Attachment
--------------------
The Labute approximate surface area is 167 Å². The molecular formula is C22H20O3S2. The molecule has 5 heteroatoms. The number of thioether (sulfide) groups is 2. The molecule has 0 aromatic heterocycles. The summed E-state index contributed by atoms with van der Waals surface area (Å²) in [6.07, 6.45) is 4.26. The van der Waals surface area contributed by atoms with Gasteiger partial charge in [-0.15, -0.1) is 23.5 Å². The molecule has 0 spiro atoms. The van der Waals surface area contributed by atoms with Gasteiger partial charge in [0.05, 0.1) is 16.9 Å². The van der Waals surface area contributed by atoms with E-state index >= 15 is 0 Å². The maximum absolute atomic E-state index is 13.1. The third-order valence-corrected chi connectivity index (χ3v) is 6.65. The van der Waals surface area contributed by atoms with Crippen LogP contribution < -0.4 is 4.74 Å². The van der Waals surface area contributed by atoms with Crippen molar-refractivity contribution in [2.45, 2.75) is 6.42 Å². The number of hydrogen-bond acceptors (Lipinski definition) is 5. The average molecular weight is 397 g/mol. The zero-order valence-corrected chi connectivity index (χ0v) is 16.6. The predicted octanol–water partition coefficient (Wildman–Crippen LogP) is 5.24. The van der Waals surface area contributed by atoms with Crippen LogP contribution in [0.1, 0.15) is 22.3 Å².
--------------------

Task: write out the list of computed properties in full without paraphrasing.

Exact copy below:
The Labute approximate surface area is 167 Å². The molecular formula is C22H20O3S2. The molecule has 5 heteroatoms. The number of thioether (sulfide) groups is 2. The molecule has 0 aromatic heterocycles. The summed E-state index contributed by atoms with van der Waals surface area (Å²) in [6.07, 6.45) is 4.26. The van der Waals surface area contributed by atoms with Gasteiger partial charge in [-0.15, -0.1) is 23.5 Å². The molecule has 0 spiro atoms. The van der Waals surface area contributed by atoms with Gasteiger partial charge in [0.05, 0.1) is 16.9 Å². The van der Waals surface area contributed by atoms with E-state index >= 15 is 0 Å². The maximum absolute atomic E-state index is 13.1. The third-order valence-corrected chi connectivity index (χ3v) is 6.65. The van der Waals surface area contributed by atoms with Crippen LogP contribution < -0.4 is 4.74 Å². The van der Waals surface area contributed by atoms with Crippen molar-refractivity contribution in [2.45, 2.75) is 6.42 Å². The number of hydrogen-bond acceptors (Lipinski definition) is 5. The average molecular weight is 397 g/mol. The zero-order valence-corrected chi connectivity index (χ0v) is 16.6. The predicted octanol–water partition coefficient (Wildman–Crippen LogP) is 5.24. The van der Waals surface area contributed by atoms with Crippen LogP contribution in [0.1, 0.15) is 22.3 Å².